Save All Hallows appeal to Archbishop Tutu as BBC Ground Force's Tommy Walsh joins the campaign
South London residents appeal to Archbishop Tutu to intervene in row with Southwark Cathedral as BBC Ground Force star joins campaign to save hidden gem
A small community in south London is publicly appealing to Archbishop Desmond Tutu to intervene in a bitter dispute between its residents and the Dean of Southwark Cathedral, Colin Slee.
For the third time since 2005, locals have been forced into battle with the Cathedral to stop large-scale development at the site of All Hallows Church and Community Garden on Copperfield Street in Borough. The Cathedral’s proposed development threatens to destroy residents’ community and quality of life.
The proposed development will affect hundreds of residents, blocking out the light to their flats and taking away their privacy. It will take place in a key conservation area, a short walk from Southwark Cathedral. Two people will also lose their long-term home if the Cathedral’s proposal goes ahead.
Campaigners also believe the development will eventually restrict public access to the award-winning, walled garden on which the church stands. The garden was created by residents out of the rubble of a Nazi bomb site 35 years ago. Since then, the garden has been maintained and managed voluntarily by locals with little help from the Cathedral.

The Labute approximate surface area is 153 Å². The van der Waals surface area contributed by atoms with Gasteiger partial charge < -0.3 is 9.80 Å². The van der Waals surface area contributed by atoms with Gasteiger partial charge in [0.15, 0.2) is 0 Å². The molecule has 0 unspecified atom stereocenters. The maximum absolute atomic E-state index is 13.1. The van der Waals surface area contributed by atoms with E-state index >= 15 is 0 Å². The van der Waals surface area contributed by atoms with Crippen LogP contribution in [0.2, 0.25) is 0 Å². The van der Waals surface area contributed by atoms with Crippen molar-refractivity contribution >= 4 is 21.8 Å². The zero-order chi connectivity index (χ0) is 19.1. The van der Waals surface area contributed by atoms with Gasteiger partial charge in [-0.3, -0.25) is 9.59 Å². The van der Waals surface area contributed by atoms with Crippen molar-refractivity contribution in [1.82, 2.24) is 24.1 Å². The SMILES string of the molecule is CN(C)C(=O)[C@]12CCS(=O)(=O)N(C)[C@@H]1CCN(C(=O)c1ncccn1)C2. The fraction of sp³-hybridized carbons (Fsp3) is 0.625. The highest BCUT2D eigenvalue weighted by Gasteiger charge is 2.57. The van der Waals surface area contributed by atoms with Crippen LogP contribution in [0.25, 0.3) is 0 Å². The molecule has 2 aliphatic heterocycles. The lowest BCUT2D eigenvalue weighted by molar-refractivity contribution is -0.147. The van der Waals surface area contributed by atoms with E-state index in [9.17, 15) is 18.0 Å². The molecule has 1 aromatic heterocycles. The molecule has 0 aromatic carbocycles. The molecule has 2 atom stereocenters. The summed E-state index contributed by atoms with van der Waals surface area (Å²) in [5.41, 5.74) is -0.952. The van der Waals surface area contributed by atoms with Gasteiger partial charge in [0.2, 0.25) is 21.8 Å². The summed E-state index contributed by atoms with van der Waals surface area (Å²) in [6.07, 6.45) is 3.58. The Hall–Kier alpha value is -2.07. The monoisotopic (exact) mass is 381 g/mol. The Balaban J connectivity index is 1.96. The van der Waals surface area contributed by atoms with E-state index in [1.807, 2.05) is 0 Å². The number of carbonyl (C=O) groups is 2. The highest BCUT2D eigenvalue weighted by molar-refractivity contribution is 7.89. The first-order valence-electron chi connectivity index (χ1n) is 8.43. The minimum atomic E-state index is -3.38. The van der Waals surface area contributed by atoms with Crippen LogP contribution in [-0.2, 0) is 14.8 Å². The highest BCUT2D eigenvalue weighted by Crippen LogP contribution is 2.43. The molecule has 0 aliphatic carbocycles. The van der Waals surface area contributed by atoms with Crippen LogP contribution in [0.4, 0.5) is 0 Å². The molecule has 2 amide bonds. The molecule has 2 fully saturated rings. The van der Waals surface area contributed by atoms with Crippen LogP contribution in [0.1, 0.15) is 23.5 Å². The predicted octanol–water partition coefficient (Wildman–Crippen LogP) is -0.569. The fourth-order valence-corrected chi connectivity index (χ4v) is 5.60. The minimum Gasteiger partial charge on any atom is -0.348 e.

Local residents voted overwhelmingly against the Southwark Cathedral proposal at two public consultation meetings held during the summer. At one of those meetings, Colin Slee told the gathering that if Southwark Cathedral did not get permission for this latest proposal, he ‘would just submit another one’.
The Save All Hallows Campaign says:
“Colin Slee’s latest proposal, and his indications about submitting more until he gets planning permission, threatens to destroy the community that generations of our residents have helped to build.
“In the interests of peace and reconciliation we are appealing to Archbishop Desmond Tutu, a world-renowned authority on conflict resolution, to use his influence with Colin Slee – who is the chairman of the Tutu Foundation UK – to withdraw these plans and work with the community on finding a solution acceptable to both sides.
“We are asking Desmond Tutu to appeal to the Dean to put people and community before profit.”
Residents believe there is no financial or legal justification for the latest Cathedral proposal, as the Dean claims.